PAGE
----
If you're feeling like it's time to outsource your SEO, how do you find the best person for that job? There are many companies out there - but as we all know, some are better than others. How do we filter the good from the bad?
In the beginning ...
Perhaps you're just starting out. Perhaps you've launched a website and not got the traffic or rankings you'd hoped for. Perhaps you're doing ok, but your core business is suffering as a result of all the time you're putting into SEO. It's hard to do everything, and even harder to do everything well - especially if there's an unexplained drop in traffic or rankings - if you're doing your own work on this it can take longer than you can afford to spend to find out what's really going on and where you need to go next.
A quick search ...
As a business owner or manager, you'll know that it can be more effective to hire in the best people for the job - but who is the best person for the job? Google can be helpful, but there are so many companies vying for your attention in the search engines:
68 million results. They're not all going to be good, though. How do you find the best ones? How about a local search?
Narrow the field
I don't live in Brooklyn, and you probably don't either, but choosing your own area will give you a better idea of the consultants and agencies working locally - but still, the first page only shows you the companies that are best for optimizing in their own industry, rather than the ones that are going to be best for your business. So how do you establish that?
Have a look at some of the sites you're seeing in the search results - don't limit yourself to page one. Read a bit about the companies that interest you, and make a note of the ones who you think you'll best be able to work with. Client lists are important, if they're included on their site - these will give you a great idea of what kind of businesses they're used to working with. Blog posts are also helpful - they'll give you an idea of what kind of people they actually are - is their tone knowledgeable but uppity? Are they friendly and informative? An SEO's own site is a great advertisement for them - so treat it like an advert ...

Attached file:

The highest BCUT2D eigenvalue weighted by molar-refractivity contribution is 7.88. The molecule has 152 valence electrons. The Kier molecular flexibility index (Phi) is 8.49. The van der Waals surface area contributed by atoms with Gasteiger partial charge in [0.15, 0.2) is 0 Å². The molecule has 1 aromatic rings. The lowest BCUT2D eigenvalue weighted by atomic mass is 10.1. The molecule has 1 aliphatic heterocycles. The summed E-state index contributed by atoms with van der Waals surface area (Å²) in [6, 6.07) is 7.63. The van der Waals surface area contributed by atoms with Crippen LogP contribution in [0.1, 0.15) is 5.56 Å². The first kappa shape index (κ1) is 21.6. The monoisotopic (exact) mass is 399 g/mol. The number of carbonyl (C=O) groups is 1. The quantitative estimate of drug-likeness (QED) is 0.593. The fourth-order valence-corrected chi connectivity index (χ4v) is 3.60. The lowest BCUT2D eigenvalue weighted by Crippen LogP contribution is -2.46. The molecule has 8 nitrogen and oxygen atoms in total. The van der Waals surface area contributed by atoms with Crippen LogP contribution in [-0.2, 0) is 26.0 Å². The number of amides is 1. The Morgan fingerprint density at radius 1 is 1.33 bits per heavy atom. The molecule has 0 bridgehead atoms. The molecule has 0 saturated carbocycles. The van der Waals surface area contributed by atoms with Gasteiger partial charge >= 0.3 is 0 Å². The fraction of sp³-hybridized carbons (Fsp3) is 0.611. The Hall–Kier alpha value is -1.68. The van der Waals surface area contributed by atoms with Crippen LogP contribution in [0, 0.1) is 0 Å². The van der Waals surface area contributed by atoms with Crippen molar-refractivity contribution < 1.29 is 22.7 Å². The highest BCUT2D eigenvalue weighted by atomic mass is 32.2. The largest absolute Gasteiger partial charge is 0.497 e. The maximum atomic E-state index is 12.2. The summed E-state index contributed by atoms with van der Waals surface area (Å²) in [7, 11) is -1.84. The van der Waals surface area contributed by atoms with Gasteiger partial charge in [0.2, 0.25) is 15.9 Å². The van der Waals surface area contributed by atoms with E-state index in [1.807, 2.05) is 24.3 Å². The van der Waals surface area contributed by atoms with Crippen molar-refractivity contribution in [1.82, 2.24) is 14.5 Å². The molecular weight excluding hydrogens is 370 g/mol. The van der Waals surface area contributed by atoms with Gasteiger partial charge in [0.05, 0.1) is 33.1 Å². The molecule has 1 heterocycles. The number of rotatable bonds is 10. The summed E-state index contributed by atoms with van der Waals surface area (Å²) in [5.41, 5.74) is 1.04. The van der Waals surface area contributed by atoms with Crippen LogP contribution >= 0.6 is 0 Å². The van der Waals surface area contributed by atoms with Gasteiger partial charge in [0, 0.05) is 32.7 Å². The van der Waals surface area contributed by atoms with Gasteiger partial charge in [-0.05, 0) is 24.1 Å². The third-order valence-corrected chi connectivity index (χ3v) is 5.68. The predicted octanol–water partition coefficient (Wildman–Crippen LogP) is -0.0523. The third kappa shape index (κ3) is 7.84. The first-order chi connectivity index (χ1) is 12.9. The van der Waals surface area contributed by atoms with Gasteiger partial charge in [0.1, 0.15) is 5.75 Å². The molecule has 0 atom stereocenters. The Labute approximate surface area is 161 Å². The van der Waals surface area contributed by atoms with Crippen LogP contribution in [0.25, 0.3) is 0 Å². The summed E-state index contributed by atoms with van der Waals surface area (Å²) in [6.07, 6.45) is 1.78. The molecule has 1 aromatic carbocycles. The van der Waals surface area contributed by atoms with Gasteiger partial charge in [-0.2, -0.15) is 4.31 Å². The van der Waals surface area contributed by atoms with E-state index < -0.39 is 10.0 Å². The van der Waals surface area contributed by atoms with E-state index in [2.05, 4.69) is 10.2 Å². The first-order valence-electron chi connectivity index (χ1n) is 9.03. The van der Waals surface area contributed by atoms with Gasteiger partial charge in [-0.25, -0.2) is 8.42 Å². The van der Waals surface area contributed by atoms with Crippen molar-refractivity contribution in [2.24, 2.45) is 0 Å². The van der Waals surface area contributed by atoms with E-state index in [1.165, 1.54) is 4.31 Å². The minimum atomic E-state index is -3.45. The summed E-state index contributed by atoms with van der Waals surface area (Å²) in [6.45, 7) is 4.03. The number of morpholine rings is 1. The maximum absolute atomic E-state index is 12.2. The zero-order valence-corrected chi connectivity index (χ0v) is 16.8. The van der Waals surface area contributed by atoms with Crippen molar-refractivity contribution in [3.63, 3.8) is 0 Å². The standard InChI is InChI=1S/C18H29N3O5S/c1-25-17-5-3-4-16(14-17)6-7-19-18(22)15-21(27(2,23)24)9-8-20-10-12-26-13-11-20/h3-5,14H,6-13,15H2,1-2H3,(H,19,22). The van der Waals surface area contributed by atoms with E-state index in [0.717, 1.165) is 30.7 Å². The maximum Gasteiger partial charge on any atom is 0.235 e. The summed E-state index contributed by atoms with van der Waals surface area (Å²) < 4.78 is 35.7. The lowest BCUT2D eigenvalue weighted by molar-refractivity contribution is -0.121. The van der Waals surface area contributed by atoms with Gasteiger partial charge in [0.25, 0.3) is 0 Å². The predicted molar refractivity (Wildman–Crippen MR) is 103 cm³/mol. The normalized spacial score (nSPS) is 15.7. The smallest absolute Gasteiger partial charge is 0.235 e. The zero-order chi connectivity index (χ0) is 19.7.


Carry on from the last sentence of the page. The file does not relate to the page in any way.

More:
By now you'll have a shortlist of companies you might want to approach - but who to plump for? Hold fast, let's do a bit more research ... you might want to search on their domain name (the bit between the 'www' and the '.com') and the word 'review', for example - you may well find some other useful information about your potential provider, but there's another vital step to take before committing hundreds of dollars/pounds/yen/euros (not to mention all of your analytics data) to a stranger. You can find out more about them if they have a twitter account - do they share useful information? Are they actively talking to people about SEO or related topics (there are plenty of those - social media, online marketing, PPC)? Wil Reynolds wrote a great post about researching social media to find SEOs.
Pick up the phone
There's nothing like a good old fashioned phone call to get a really good measure of how a company operates - do they answer their phone? If not, is the message friendly? If they do, how quickly can you get to your best point of contact? Do they sound stressed and distracted, or are they warm and engaging? Do they sound interested in your project? Do you like them?
There are some important practical things to consider as well - Mark Nunney's article from 2008 about using an SEO agency and what to expect has some great advice about what to ask, which include (and I'm paraphrasing here):
- What is their method of SEO?
- What’s the process?
- Is there flexibility depending on results?
- In what way do they monitor results and how are they going to change the plan of action accordingly? Ask for evidence of their ability to maneuver.
By now you should have a really good shortlist of which companies you might like to deal with - it's just a matter of weighing up any benefits or disadvantages you've laid out from your research. Remember, there are some guys out there who don't really know what they're up to, but there are plenty of others who can do a great job for you, and sometimes even exceed your expectations.
What do you think?
Use the comments section below to tell us about your experience (but let's not be naming and shaming). Have you found someone great? Have you struggled to find an SEO who understands you and your business? Let us know.